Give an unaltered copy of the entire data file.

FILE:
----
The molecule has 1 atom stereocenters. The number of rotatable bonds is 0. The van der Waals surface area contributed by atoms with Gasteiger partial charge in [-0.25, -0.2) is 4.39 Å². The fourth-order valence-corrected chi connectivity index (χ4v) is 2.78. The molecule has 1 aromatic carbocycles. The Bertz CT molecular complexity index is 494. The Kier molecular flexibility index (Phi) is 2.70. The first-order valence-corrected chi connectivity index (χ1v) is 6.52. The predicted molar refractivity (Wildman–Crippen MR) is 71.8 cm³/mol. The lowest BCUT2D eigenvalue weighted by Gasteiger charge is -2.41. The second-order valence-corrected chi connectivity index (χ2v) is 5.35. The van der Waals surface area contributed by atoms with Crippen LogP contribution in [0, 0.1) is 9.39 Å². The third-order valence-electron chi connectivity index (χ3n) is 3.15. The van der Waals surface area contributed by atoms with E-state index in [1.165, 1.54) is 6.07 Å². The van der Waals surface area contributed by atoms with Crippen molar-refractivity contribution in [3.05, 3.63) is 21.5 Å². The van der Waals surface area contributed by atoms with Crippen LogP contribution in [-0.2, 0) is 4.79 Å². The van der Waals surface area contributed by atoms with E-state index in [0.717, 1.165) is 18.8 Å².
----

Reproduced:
The molecule has 1 atom stereocenters. The number of rotatable bonds is 0. The van der Waals surface area contributed by atoms with Gasteiger partial charge in [-0.25, -0.2) is 4.39 Å². The fourth-order valence-corrected chi connectivity index (χ4v) is 2.78. The molecule has 1 aromatic carbocycles. The Bertz CT molecular complexity index is 494. The Kier molecular flexibility index (Phi) is 2.70. The first-order valence-corrected chi connectivity index (χ1v) is 6.52. The predicted molar refractivity (Wildman–Crippen MR) is 71.8 cm³/mol. The lowest BCUT2D eigenvalue weighted by Gasteiger charge is -2.41. The second-order valence-corrected chi connectivity index (χ2v) is 5.35. The van der Waals surface area contributed by atoms with Crippen LogP contribution in [0, 0.1) is 9.39 Å². The third-order valence-electron chi connectivity index (χ3n) is 3.15. The van der Waals surface area contributed by atoms with E-state index in [1.165, 1.54) is 6.07 Å². The van der Waals surface area contributed by atoms with Crippen molar-refractivity contribution in [3.05, 3.63) is 21.5 Å². The van der Waals surface area contributed by atoms with Crippen LogP contribution in [-0.2, 0) is 4.79 Å². The van der Waals surface area contributed by atoms with E-state index in [0.717, 1.165) is 18.8 Å².